Minnesota Gov. Tim Walz seems determined to send tax rebates to residents. Last week, Gov. Walz reasserted his plans to send tax rebates to Minnesotans from the state’s enormous $17.6 billion budget surplus. The governor, however, admitted that the rebate amount could be smaller than he had planned earlier.
Tax Rebates To Minnesotans Could Be Smaller
On Friday, Gov. Walz said that his budget proposal would include sending one-time tax rebates to Minnesotans. The tax rebate, however, could be smaller than what Gov. Walz earlier anticipated. Also, the governor admitted that his proposal had found only “lukewarm support” among his fellow Democrats so far.
Gov. Walz first proposed sending tax rebates last year, including $1,000 for individual filers and $2,000 for joint filers. At the time, the projected surplus was just $9.25 billion. Most of that extra money was left unspent as the 2022 legislative session ended in partisan stalemates.
As of now, the governor hasn’t revealed the new rebate amount, but he could give the details of it when he announces his budget proposal on January 24.
“I think people are feeling inflation, even though it may be cooling a little bit,” Walz told The Associated Press. “I think there’s a sense out there amongst Minnesotans, whether they’re conservative or liberal, that a little bit of the surplus could really help.”
Along with sending tax rebates to Minnesotans, Gov. Walz’s budget proposal also plans to index state aid for school districts to inflation. This is in line with Gov. Walz’s commitment to making bigger investments in public education.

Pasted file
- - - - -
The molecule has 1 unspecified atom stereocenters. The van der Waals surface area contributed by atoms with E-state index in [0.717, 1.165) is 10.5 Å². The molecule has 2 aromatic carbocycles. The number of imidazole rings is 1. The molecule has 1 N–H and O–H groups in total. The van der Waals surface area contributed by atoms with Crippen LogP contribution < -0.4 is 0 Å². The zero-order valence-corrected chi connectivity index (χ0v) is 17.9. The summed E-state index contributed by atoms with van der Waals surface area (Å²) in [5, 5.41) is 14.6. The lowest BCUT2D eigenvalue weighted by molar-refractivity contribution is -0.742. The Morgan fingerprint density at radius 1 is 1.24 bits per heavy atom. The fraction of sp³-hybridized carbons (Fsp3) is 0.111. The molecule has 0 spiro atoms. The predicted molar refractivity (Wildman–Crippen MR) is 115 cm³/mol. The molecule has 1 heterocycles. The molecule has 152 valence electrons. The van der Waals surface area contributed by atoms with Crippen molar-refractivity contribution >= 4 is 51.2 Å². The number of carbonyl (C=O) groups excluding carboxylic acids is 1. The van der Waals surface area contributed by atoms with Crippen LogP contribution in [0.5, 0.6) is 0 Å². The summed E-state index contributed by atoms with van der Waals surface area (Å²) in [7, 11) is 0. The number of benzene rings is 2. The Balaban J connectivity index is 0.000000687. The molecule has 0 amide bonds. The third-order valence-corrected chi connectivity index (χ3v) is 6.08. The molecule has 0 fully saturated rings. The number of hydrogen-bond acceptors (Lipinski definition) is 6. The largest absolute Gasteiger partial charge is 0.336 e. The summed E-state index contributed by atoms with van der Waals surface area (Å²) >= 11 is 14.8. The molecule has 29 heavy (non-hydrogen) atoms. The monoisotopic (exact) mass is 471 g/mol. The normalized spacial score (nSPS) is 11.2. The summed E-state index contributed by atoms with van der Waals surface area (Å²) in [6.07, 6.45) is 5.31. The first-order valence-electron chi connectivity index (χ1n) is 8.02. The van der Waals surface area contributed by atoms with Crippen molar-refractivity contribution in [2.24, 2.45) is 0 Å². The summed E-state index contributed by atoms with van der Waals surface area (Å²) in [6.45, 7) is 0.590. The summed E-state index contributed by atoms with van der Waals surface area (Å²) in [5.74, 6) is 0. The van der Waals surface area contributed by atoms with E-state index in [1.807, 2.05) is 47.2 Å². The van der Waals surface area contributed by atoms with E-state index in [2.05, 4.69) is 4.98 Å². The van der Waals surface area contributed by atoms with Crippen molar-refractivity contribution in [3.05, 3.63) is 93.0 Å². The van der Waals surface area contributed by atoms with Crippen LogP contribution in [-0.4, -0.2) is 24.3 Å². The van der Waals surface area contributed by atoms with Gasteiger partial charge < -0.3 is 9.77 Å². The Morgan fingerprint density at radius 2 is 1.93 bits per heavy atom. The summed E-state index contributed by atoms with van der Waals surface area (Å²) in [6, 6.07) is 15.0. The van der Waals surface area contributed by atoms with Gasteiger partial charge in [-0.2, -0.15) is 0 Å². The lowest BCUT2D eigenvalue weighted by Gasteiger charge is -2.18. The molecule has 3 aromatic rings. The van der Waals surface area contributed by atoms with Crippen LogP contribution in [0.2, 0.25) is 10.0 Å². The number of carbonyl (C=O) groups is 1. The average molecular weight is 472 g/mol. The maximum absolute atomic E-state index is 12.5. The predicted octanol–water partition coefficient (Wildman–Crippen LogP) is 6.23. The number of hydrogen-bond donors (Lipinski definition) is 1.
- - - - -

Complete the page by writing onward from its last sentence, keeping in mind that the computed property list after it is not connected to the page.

Will Walz’s Budget Proposal Win Support?
Following the 2022 midterm elections in November, Democrats took control of both houses of the Minnesota Legislature. However, some differences are starting to emerge among Democrats on how the budget surplus should be used.
In a press conference last week, House Speaker Melissa Hortman and Majority Leader Jamie Long noted that their priority is to approve tax credits of $3,000 for families with a child age 5 or younger (with a cap of $7,500). Hortman, however, is also hopeful of reaching a compromise.
Gov. Walz also signaled something similar, saying that his budget would include “a version” of child tax credits.
“I just want a tax rebate back to the people of Minnesota, to make life a little more affordable for them,” Gov. Walz said. “And I think there will be a form of that, coupled with, I think, tax relief especially targeted at the middle class.”
Gov. Walz also plans to exempt (partially or fully) more residents from income taxes on Social Security. Presently, about half of Minnesota Social Security recipients don’t pay taxes on Social Security. The governor, however, wants to retain the tax for the “very wealthiest Minnesotans.”
Minnesota Republican and some Democrat legislative candidates campaigned on eliminating the tax altogether. Hortman, however, believes that eliminating the tax would not be good for future budgets.
Despite the differences, Gov. Walz is “super optimistic” about the legislative session.
This article originally appeared on ValueWalk
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